Akers Biosciences will today unveil a distribution deal that has the potential to transform the medical tests company. It will make public a US distribution agreement for its Heparin allergy test with Cardinal Health, a top healthcare industry player across the Atlantic. Although Akers already sells its product in the US the deal is set to take its marketing to a completely different scale as the tie-up with Cardinal should enable it to penetrate more hospitals in more states.
The US is a massive market for the group as it has more than 8,000 hospitals. Meanwhile, Heparin tests are fast becoming a crucial part of the surgical process. It is a drug administered to patients to thin the blood and prevent dangerous clots during surgery. It is cheap and nearly a trillion units of the treatment are administered every year in the US.
But it does have a major drawback. About 50 per cent of patients develop some type of allergic reaction to the drug, and many prove to be severe.
The solution is to test people for the allergy before administering it, but existing tests take a while to produce results, which is clearly no good in cases of emergency surgery.
This is where Akers comes in. Its unique test gives an almost instant result and lets doctors know in the emergency room whether a patient should or should not be given Heparin.
Akers' test is also becoming increasingly important because of a steady increase in the number of lawsuits in the US relating to Heparin malpractice. The average payout is more than $1m (£540,000) and entire law firms have sprung up in some parts of the US dealing solely with these cases. At present, all the signs point to Akers doing rather well from its innovative technology.
Corporate action is on the way at Harrier Group. The former IT services group confirmed last month that it has sold its remaining operating subsidiaries, thereby turning itself into a cash shell. Harrier has £4.4m in the bank and is believed to be looking to complete a reverse takeover. The group's biggest shareholder is Bob Morton, the small-cap entrepreneur. He has a great track record of doing deals at the smaller end of the market and always insists on keeping a sizeable shareholding after he has engineered a takeover. His most recent successes include Armour Group, the in-car entertainment firm, Systems Union, the accountancy software specialist, and the support services group, MacLellan.
Diamond to sparkle
Positive news flow is key for the share price performance of mining companies in relative infancy. Dwyka Diamonds is one such company from which investors can expect upbeat statements from over the next six months.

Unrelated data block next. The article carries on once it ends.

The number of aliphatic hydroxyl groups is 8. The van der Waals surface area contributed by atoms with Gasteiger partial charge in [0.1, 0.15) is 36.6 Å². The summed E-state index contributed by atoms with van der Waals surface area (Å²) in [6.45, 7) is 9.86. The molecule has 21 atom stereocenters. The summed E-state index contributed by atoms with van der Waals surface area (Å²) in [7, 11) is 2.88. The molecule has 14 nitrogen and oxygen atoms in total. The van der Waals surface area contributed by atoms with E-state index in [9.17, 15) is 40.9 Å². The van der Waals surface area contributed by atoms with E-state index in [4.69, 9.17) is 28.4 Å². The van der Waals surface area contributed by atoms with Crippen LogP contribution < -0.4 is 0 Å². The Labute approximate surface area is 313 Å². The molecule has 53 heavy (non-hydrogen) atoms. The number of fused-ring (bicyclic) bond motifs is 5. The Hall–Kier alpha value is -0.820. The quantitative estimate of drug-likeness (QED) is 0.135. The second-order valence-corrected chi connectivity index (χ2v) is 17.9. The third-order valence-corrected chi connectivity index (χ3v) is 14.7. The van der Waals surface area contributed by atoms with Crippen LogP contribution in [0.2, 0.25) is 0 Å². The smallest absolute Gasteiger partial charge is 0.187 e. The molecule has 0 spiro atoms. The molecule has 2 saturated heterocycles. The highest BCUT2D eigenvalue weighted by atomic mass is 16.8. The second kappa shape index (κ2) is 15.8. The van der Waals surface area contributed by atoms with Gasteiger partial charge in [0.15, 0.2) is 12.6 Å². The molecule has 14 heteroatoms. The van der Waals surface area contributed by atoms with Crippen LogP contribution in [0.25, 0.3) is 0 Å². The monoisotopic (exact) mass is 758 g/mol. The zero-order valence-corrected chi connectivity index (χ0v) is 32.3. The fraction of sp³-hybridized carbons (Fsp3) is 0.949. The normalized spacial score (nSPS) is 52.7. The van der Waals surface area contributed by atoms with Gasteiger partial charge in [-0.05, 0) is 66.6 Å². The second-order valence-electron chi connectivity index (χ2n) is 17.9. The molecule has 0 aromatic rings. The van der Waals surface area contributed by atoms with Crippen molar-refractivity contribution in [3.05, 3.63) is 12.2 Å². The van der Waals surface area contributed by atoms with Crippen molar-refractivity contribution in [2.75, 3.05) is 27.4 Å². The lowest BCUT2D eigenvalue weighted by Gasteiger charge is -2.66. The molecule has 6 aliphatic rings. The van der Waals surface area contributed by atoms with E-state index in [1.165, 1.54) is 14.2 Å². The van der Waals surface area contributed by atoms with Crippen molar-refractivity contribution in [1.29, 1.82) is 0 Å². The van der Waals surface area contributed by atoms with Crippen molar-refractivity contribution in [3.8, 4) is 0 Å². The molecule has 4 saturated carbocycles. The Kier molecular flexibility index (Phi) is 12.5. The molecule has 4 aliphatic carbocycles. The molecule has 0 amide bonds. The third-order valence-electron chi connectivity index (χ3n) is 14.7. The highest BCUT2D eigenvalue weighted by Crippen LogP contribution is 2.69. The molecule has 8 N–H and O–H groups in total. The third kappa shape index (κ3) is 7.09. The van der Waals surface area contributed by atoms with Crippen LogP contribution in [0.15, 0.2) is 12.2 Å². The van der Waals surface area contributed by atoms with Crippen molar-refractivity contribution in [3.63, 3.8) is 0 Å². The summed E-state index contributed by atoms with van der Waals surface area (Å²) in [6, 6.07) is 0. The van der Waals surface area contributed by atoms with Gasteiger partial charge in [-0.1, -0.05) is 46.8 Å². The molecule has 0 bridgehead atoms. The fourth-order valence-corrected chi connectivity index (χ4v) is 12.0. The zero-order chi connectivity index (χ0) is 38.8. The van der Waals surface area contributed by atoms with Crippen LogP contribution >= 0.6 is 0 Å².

At present, it has two small producing assets in South Africa - a diamond mine and a brick plant - but hopes to move up a gear after last week's purchase of three new hard rock diamond mines. Dwyka plans to upgrade the three and having them all in production by Aprilr.
IPT's a fast grower
Investors looking to put their money into a fast-growing company will not go wrong with Interactive Prospect Targeting.
IPT is a direct-marketing specialist and has managed to grow at an average 60 per cent a year since being formed in 2000. Brokers forecast it to notch up a pre-tax profit of £1.5m this year, rising to £3.8m in 2006. IPT's recent acquisition of its rival Postal Preference Services was funded by a £3m placing at 115p and since then its shares have risen to 140p. But even after this performance, IPT stock still trades at a discount to its closest peer, Deal Group Media.
The group is due to post interim results in three weeks and they are unlikely to disappoint.
White Nile is on a risky course
In May, Small Talk urged investors to be ultra-cautious about White Nile, the Sudan-focused oil explorer half-owned by the government that controls the south of the African country.
Back then, this column thought the company was one of the riskiest enterprises on the Alternative Investment Market and since then these risks have only increased.
A peace agreement signed in January between the rebel SPLM (Sudan People's Liberation Movement) in the south and the Khartoum government in the north was at best an uneasy deal, and has become more so since the death last month of the SPLM leader, John Garang. He negotiated the treaty which ended Africa's longest civil war, but his death in a helicopter crash has greatly undermined the agreement.
In the immediate aftermath, rioting claimed the lives of more than 130 people in Sudan's capital alone.
Although the rebels quickly found a replacement for their veteran leader in the form of Salva Kiir, the peace in what is Africa's largest country is far from certain.
To reflect this setback, shares in White Nile have retreated swiftly from their 147p high, and closed on Friday at 61p. But even after this drop, the company is still valued at slightly less than £200m. This looks too high a valuation, given that the group has cash reserves of only £16m.
This money must cover the cost of developing its prospect in the Muglad Basin in Southern Sudan, fighting off a possible legal challenge to its ownership of the site from the French oil giant Total and building a pipeline to the nearest port, which is Mombasa in Kenya.
Investors should not be surprised to see White Nile shares drift lower.Reuse content